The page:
She picked at the raw earth with gloved hands, turned over the seed in her hands. This one was charred, sterile. Lifeless.

The next seed was purplish, ringed with the characteristic spots of sulfide poisoning. A powerful toxin. Not that there was anything living left to poison.

Soot and ash flew up into the air, a fine particulate dust polluting the air. She only had about 3 weeks worth of oxygen left — every stray pollutant, every contaminant would subtract minutes or hours from that total. Life in the dome was short and fleeting.

Seeds suck nutrients from the earth surrounding them, leaving a slight depression in the soil. They’re easy to find, if you know how to look. She saw another characteristic dent in the earth, poked a gloved hand in carefully. Here was another seed, only a slight glimmer of green distinguishing it from its dead cousins. This seed, she thought with a start, was alive.

She gingerly pulled the seed out of the ground. As she walked back into the cabin, seed in hand, she thought of tipping points.

She’d studied dynamical systems back in university, when it was already too late. They’d analyzed double pendulums, planetary orbits, seasonal crop cycles. Everywhere the same pattern emerged; small changes in the state of a system can have huge, unpredictable results. And eventually there’s always a tipping point, a point of no return, a point where conditions have changed so fundamentally that things can never be the same.

They didn’t know it then, but 2012 would be the tipping point for life on Earth.

The statisticians and climatologists had predicted that we had until at least 2030 before the negative effects of pumping our atmosphere full of CO2 would show. But they didn’t understand that statistics is really just pretty lies. Uncertainty is smoothed over, random fluctuations are ignored, data forced to fit models that are idealized and imprecise.

Turns out that staying at 4 degrees above standard temperatures for a prolonged amount of time causes the protease enzyme in plants to denature. No one could have predicted that. No one wanted to predict that.

She knew now, in the twilight of a dying world, that nothing could be done. The survivors were all like her — starving, parched, holed in climate-controlled domes scattered across the earth. Leaving the safe confines of the dome would be death. Staying inside would be death, just by slower means — starvation or dehydration instead of asphyxiation.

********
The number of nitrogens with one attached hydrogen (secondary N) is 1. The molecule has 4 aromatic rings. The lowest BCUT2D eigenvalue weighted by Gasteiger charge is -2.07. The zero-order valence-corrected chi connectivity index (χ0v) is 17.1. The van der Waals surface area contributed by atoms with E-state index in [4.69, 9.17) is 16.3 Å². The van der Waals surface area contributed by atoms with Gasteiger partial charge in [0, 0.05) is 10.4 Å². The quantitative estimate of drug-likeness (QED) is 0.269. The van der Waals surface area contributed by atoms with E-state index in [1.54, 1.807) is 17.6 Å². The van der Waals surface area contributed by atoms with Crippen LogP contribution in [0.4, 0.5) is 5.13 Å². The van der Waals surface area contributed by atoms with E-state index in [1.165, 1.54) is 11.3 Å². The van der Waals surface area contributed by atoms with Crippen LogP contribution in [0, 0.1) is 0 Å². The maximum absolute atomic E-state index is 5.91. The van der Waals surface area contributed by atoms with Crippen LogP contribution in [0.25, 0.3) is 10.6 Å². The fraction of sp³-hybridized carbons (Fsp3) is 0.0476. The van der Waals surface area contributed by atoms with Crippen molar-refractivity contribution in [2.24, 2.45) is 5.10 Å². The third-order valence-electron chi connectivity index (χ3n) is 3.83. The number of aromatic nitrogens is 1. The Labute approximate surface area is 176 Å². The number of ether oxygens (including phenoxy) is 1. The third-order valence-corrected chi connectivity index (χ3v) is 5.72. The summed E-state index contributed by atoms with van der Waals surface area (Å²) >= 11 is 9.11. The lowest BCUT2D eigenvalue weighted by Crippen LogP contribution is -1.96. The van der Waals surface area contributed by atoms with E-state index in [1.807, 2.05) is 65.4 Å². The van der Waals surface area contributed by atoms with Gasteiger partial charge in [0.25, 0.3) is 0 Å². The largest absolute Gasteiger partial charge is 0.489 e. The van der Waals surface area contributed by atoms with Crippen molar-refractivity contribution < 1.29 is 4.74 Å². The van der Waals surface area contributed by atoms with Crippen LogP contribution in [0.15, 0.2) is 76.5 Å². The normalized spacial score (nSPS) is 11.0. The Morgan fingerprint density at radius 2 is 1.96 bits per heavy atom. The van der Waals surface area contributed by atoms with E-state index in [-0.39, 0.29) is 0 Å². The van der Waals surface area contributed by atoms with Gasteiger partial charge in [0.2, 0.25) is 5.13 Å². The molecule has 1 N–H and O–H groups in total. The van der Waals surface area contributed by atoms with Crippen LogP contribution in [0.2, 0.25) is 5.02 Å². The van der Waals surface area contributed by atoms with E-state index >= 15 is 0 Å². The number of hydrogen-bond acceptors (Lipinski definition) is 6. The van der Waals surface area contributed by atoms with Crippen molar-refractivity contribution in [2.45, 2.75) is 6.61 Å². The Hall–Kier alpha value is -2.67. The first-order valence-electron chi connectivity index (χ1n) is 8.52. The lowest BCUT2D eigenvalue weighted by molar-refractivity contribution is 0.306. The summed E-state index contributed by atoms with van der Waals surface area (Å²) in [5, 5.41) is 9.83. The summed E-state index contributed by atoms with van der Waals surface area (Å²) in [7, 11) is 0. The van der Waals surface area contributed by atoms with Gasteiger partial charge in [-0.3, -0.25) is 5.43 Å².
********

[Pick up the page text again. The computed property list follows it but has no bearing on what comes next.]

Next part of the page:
The cold laws of physics themselves dictated an end to it all. Tiferet, the Hebrews called it — time’s arrow. The great form-destroying process of entropy. Vases shatter, civilizations die, atoms smash into one another ever more rapidly. Things fall apart, the center cannot hold. It would be impossible to restore the earth, de-acidify the oceans, and reform the shattered elements of civilization, even if there was anybody left to try.

She had wanted to be a writer once, back in grade school. But she’d ended up going into engineering like her parents wanted her to.

Sitting at her bare minimalist desk, looking at the seed, an idea struck her. Snippets of phrases, flashes of insight.

They call him Yeoman.

A way to go back in time. A way to make things turn out right.

Warlord, conqueror, farmer.

What if someone was willing to do whatever it took? What if, back in 2012, someone did the ugly things that had to be done to stop civilization from going down the tubes? 

The sickle is mightier than the sword.

The person she had in mind wasn’t a diplomat, or a millionaire, or a president. He was an regular person, fed up with the status quo, used to getting the short end of the stick. 

She took out a pen and a piece of paper, and began to write: “Neil P. Letty was an ordinary man; ordinary in every way but one.”

She was an old woman anyway, waiting for an absolution that would never come. At least it was a way to pass the time.